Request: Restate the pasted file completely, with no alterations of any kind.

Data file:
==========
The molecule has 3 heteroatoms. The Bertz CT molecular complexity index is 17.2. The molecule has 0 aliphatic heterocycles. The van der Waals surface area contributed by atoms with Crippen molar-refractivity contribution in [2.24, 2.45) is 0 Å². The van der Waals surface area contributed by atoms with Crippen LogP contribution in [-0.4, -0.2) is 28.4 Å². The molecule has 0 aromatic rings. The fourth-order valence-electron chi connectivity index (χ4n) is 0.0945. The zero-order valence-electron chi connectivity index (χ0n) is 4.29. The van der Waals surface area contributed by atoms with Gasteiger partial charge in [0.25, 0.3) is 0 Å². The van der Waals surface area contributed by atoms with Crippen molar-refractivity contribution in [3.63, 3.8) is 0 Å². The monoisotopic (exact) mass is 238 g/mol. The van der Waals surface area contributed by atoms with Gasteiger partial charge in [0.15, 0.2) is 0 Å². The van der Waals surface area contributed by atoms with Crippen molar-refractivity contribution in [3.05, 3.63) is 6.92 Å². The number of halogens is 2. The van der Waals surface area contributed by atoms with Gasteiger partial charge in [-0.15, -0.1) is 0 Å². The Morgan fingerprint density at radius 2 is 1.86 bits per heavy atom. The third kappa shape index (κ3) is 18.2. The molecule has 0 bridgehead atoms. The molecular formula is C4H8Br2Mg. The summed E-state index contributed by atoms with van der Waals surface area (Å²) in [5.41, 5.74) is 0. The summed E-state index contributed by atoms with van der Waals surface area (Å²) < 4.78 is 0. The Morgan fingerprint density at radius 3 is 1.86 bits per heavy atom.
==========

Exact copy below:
The molecule has 3 heteroatoms. The Bertz CT molecular complexity index is 17.2. The molecule has 0 aliphatic heterocycles. The van der Waals surface area contributed by atoms with Crippen molar-refractivity contribution in [2.24, 2.45) is 0 Å². The van der Waals surface area contributed by atoms with Crippen LogP contribution in [-0.4, -0.2) is 28.4 Å². The molecule has 0 aromatic rings. The fourth-order valence-electron chi connectivity index (χ4n) is 0.0945. The zero-order valence-electron chi connectivity index (χ0n) is 4.29. The van der Waals surface area contributed by atoms with Gasteiger partial charge in [0.25, 0.3) is 0 Å². The van der Waals surface area contributed by atoms with Crippen molar-refractivity contribution in [3.63, 3.8) is 0 Å². The monoisotopic (exact) mass is 238 g/mol. The van der Waals surface area contributed by atoms with Gasteiger partial charge in [0.15, 0.2) is 0 Å². The van der Waals surface area contributed by atoms with Crippen molar-refractivity contribution in [3.05, 3.63) is 6.92 Å². The number of halogens is 2. The van der Waals surface area contributed by atoms with Gasteiger partial charge in [-0.15, -0.1) is 0 Å². The Morgan fingerprint density at radius 2 is 1.86 bits per heavy atom. The third kappa shape index (κ3) is 18.2. The molecule has 0 bridgehead atoms. The molecular formula is C4H8Br2Mg. The summed E-state index contributed by atoms with van der Waals surface area (Å²) in [5.41, 5.74) is 0. The summed E-state index contributed by atoms with van der Waals surface area (Å²) < 4.78 is 0. The Morgan fingerprint density at radius 3 is 1.86 bits per heavy atom.